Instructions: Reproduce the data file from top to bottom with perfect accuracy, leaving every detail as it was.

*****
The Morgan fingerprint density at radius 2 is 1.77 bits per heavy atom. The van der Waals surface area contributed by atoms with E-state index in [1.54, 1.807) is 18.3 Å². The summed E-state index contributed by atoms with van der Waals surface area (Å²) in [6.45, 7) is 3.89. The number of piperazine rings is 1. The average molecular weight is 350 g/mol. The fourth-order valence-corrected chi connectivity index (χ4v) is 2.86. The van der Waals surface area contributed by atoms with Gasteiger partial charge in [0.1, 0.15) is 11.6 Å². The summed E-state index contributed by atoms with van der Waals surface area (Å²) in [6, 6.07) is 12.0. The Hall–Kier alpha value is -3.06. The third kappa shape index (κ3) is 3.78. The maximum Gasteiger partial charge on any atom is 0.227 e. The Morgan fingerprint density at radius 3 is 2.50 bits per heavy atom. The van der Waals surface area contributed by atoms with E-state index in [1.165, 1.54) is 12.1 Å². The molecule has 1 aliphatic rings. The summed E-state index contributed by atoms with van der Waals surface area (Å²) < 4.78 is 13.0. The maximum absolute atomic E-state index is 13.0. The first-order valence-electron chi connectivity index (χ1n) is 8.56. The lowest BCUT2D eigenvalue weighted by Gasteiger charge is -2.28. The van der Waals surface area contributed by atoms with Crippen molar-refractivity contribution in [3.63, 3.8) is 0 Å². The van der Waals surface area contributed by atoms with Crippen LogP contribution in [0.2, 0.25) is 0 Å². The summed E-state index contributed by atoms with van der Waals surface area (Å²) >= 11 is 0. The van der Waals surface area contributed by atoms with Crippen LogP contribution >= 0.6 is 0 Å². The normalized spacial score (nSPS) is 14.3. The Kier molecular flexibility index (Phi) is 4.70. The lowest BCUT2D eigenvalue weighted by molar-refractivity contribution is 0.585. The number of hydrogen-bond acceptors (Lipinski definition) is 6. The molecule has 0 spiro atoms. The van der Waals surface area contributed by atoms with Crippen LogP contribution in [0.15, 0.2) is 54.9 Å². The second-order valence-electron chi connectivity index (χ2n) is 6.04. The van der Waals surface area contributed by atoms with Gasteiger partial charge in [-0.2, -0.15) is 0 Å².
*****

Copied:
The Morgan fingerprint density at radius 2 is 1.77 bits per heavy atom. The van der Waals surface area contributed by atoms with E-state index in [1.54, 1.807) is 18.3 Å². The summed E-state index contributed by atoms with van der Waals surface area (Å²) in [6.45, 7) is 3.89. The number of piperazine rings is 1. The average molecular weight is 350 g/mol. The fourth-order valence-corrected chi connectivity index (χ4v) is 2.86. The van der Waals surface area contributed by atoms with Gasteiger partial charge in [0.1, 0.15) is 11.6 Å². The summed E-state index contributed by atoms with van der Waals surface area (Å²) in [6, 6.07) is 12.0. The Hall–Kier alpha value is -3.06. The third kappa shape index (κ3) is 3.78. The maximum Gasteiger partial charge on any atom is 0.227 e. The Morgan fingerprint density at radius 3 is 2.50 bits per heavy atom. The van der Waals surface area contributed by atoms with E-state index in [1.165, 1.54) is 12.1 Å². The molecule has 1 aliphatic rings. The summed E-state index contributed by atoms with van der Waals surface area (Å²) < 4.78 is 13.0. The maximum absolute atomic E-state index is 13.0. The first-order valence-electron chi connectivity index (χ1n) is 8.56. The lowest BCUT2D eigenvalue weighted by Gasteiger charge is -2.28. The van der Waals surface area contributed by atoms with Crippen molar-refractivity contribution in [3.63, 3.8) is 0 Å². The van der Waals surface area contributed by atoms with Crippen LogP contribution in [0.2, 0.25) is 0 Å². The summed E-state index contributed by atoms with van der Waals surface area (Å²) >= 11 is 0. The van der Waals surface area contributed by atoms with Crippen LogP contribution >= 0.6 is 0 Å². The normalized spacial score (nSPS) is 14.3. The Kier molecular flexibility index (Phi) is 4.70. The lowest BCUT2D eigenvalue weighted by molar-refractivity contribution is 0.585. The number of hydrogen-bond acceptors (Lipinski definition) is 6. The molecule has 0 spiro atoms. The van der Waals surface area contributed by atoms with Crippen LogP contribution in [0.15, 0.2) is 54.9 Å². The second-order valence-electron chi connectivity index (χ2n) is 6.04. The van der Waals surface area contributed by atoms with Gasteiger partial charge in [-0.2, -0.15) is 0 Å².